Fortunately for them, the faelah’s glamour kept it invisible from sight. No, only my people, the Faelorehn, could see the faelah. At least until they were destroyed and a small window between the time their glamour faded from their bodies and their flesh turned to ash did the mere mortals get a chance to catch a glimpse. This was one of the main reasons I lured as many as I could back into the Otherworld, or at least deep enough into the woods to kill them where they wouldn’t be seen by anyone.
The crunch of dead leaves met my ears again, along with Fergus’s words: Get ready.
I slipped my hand into my boot, pulling out a long knife, pressing the dull side against my forearm so that I could stab if necessary.
In the next breath, the faelah leapt from the edge of the ravine and used the trunks of dead trees crisscrossing my path like ladder rungs to make its way down. The faelah came to rest only fifteen feet in front of me, a monster looking very much like a partially decomposed mountain lion. It growled at me, showing several long teeth, and twitched its reedy tail. Just as I had suspected, this one wasn’t going to let me lead it back into the Otherworld. Looks like it would have to be a kill. Not that I regretted it much. Most of the faelah had been other animals at one time, animals that had been transformed by the Morrigan. I bared my teeth in a grimace, hoping to intimidate the monster.
A flash of white caught the corner of my eye and a giant wolfhound joined us, using the same method the faelah had to reach the gully floor. He landed behind the creature, bearing his teeth and laying his rusty ears flat against his skull.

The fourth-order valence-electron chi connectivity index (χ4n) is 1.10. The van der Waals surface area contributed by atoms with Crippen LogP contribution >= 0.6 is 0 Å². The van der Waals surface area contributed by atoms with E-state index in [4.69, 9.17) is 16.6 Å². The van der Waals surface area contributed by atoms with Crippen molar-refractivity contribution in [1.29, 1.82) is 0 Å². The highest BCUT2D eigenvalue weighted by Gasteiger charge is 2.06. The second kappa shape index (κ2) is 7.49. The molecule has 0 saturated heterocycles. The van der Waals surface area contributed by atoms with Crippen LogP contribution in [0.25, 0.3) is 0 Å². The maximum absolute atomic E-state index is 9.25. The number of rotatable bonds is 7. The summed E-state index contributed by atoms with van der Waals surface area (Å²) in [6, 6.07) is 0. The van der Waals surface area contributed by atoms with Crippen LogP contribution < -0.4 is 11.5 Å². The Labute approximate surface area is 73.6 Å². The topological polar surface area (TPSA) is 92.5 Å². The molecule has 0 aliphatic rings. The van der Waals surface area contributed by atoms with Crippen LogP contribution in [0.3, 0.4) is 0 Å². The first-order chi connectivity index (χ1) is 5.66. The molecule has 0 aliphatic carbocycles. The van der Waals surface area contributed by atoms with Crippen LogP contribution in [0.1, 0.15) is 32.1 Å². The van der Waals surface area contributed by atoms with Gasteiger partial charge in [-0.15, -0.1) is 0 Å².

Kill? he sent me.
Yes, this one will have to be a kill.
The beast howled and snapped its jaws before hunkering down on its hindquarters.
Here goes . . .
With preternatural speed the faelah leapt, mouth gaping open, massive paws tipped with needle-thin claws outstretched. I froze for a fraction of a second, then with one swift movement, jerked my hand diagonally across my body, swiping the sharp edge of my blade against leathery skin.
The yowl in the monster’s throat died and I quickly sidestepped, letting the body hurtle past me. It landed in a tangled heap in the dirt, the head nearly severed from the rest of the body. Its limbs twitched a few times as black, putrid blood spilled from the open wound. I wrinkled my nose at the smell, but didn’t gag. I was used to the stench.
As I cleaned my blade I felt the faelah’s glamour swell like a bubble, growing larger and larger until it burst. There was nothing to see really, but my own well of magic felt it all the same. If there had been mortals around, they would now be gaping, dumbfounded at the atrocity lying at their feet. I didn’t even stay to make sure it turned to dust.
“Come on Fergus, time to go,” I said to the wolfhound.
Wounds? he sent me.
No, not even a scratch. I was, after all, very good at my job.
* * * * *
Thanks for reading and I hope you enjoyed this sneak peek of Ehriad! Feel free to leave comments or if you have any questions about the Otherworld series, send me an email at: email@example.com